An incredible 330,000 new businesses are registered every year in the UK. That’s equivalent to every woman, man and child in Newcastle setting up a start-up! But not all businesses are built to succeed. 20% don’t make it past their first year, and a staggering 60% fail within three years.
So how can you give your small business idea the best chance for success?
Do your homework
“The most common reason given for new ventures to fail is that the creators have misunderstood what their audiences really need and want” says Julia Shalet, the Product Doctor.
She created The Really Good Idea Test™ to help founders separate a nice idea from a commercially viable one. Shalet offers courses and coaches to entrepreneurs to identify if their ideas have real potential.
Once you’re certain your idea is unique and valuable, you’ll be well on the way to becoming an entrepreneur, not a wantrepeneur.
Analyse your competitors
Are your competitors delivering a quality product at half the price you’re charging? Red flag. Pricing your product too high will put off customers, while pricing too low will eat into your margins. Benchmark your prices carefully to avoid this common pitfall.
Plan to succeed
A robust business plan doesn’t stop at the basics. Who are your ideal customers? How will you build long-term relationships with them? When will they interact with you? Will they buy your product or service once, a few times, or repeatedly? Is your offering seasonal, and how will you adapt for variations in demand? How loyal are your customers to the competitors? Why does a customer buy from you? Uncover the deeper values that drive your customer, and you’ll be well on the way to engaging them meaningfully.
Set SMART targets
Failing to plan is planning to fail. Sound familiar? If your business plan doesn’t include SMART (specific, measurable, attainable, realistic and time-bound) goals, you may struggle to stay on track.
Follow market information, not instinct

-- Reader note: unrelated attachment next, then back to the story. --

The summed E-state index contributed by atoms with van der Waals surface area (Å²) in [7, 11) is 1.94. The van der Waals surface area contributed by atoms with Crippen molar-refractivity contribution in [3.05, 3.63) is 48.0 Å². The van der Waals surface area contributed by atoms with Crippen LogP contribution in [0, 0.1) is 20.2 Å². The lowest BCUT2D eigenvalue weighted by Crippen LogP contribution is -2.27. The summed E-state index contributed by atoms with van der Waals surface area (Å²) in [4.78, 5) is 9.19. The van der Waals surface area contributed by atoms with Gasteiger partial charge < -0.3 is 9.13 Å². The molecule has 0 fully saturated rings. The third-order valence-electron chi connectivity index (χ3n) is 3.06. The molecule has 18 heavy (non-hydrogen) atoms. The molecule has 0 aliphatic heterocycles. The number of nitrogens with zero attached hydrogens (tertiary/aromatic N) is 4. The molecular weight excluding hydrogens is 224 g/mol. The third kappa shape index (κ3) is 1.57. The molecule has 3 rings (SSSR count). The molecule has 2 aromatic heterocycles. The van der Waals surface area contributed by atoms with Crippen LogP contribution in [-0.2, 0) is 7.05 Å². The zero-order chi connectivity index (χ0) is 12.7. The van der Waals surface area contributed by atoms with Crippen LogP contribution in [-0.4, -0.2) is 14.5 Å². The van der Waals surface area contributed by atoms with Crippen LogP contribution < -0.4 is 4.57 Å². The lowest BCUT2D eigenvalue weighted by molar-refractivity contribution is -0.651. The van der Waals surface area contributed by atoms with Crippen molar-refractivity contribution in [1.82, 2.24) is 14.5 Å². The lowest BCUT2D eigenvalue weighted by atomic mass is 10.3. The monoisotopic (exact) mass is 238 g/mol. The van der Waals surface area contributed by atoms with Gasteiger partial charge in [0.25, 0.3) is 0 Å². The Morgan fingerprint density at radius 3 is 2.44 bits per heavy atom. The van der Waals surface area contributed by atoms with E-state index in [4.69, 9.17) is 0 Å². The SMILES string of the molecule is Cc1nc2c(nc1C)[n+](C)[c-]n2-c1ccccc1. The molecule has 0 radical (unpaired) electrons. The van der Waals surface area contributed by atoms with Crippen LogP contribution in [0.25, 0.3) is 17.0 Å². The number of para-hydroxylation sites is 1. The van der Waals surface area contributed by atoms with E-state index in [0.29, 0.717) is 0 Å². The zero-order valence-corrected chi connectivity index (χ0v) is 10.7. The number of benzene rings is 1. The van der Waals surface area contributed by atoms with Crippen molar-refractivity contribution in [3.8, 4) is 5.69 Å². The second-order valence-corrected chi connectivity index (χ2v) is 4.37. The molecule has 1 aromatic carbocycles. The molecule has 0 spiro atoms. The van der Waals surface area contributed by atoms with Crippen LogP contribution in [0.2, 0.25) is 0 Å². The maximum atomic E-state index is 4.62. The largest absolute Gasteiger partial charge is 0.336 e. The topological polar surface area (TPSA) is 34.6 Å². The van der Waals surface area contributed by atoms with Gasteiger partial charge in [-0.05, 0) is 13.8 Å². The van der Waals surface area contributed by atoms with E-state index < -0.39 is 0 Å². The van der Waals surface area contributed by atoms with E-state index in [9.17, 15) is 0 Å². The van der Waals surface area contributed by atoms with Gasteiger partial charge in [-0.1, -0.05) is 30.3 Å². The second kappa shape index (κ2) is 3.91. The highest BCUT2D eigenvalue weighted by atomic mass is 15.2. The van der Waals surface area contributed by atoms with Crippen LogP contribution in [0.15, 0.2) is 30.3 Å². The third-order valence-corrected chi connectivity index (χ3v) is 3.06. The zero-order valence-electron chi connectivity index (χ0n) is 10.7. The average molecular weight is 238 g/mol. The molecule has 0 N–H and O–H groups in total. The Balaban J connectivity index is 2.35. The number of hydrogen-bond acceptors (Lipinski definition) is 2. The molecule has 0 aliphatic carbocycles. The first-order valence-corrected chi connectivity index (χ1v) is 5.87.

Entrepreneurs are often guided by a passionate belief in their product or service. Passion is powerful, but not when it makes you forget to listen to your customers. If you’re not collecting and acting on market research data, you can’t hope to cater to your customers’ needs.
Don’t scale too soon
According to a study of more than 3000 high growth internet start-ups done by Startup Genome, about 70% of the start-ups studied scaled prematurely. The fix? Take time to scale slowly and steadily. Don’t let the excitement of a few months’ good sales push you into signing that expensive lease or vastly expanding your offering. Make ‘slow but steady’ your motto.
Master inventory management
It’s not glamorous, but it’s at the core of a functional business. Too little inventory will slow down your sales and turn off customers with long wait times. But if you’re ploughing all your income back into inventory you will hurt profitability, and waste money storing goods you can’t sell. The solution? Dedicate time to analysing the data: observe weekly, monthly and seasonal patterns and draw up forecasts carefully.
Seek out advisors
Build your own community of champions. They’re there to ask you tough questions and hold you to your targets. Approach business owners you admire, former colleagues and leaders who’ve made ambitious plans work. Whether they’re willing to act as a formal advisor or an informal, occasional mentor – embrace the opportunity to learn.
Commit to cash flow
In the early days of your business, cash flow can be precarious. Research suggests cash flow could even be the number one reason why small businesses in the UK go under.
You need to forecast future sales carefully, adapt your business activities according to cash flow, and figure out how late payment will affect your business. Small business owners may spend as much as ten percent of their time chasing payments, so don’t underestimate the power of strong payment terms and investing in professional support with credit control. If late payments are eating into your productivity and profitability, make sure you’ve explored payment options and late payment fees. Check out the Ultimate Small Business Guide to Cash Flow for more tips.
Find a network
As a small business founder, it can feel like you’re working a hundred jobs. You’re Front of House, Sales Director, Marketing Manager and more. Just keeping your head above water is hard enough, so how do you find time to stay on top of industry trends? This is where your network comes in. By surrounding yourself with fellow business creators and entrepreneurs, you can bring a wealth of knowledge and expertise into your orbit. Find fellow founders in your sector by getting active on Twitter, LinkedIn or joining a local meet-up group. There are even specialist social media sites for entrepreneurs.
“Business founders are some of the most ambitious and energetic people out there. The downside? They often think they can do it all” says Siobhan, an accountant who works with many small businesses. “I have clients who think they can manage their own bookkeeping while doing dozens of other jobs. It’s important to recognise where your time is best spent.” To move from dreaming to doing, you may need to let go of the idea you can do everything yourself.
Want to find out more about starting a business? Check out our Ultimate guide to starting a business.
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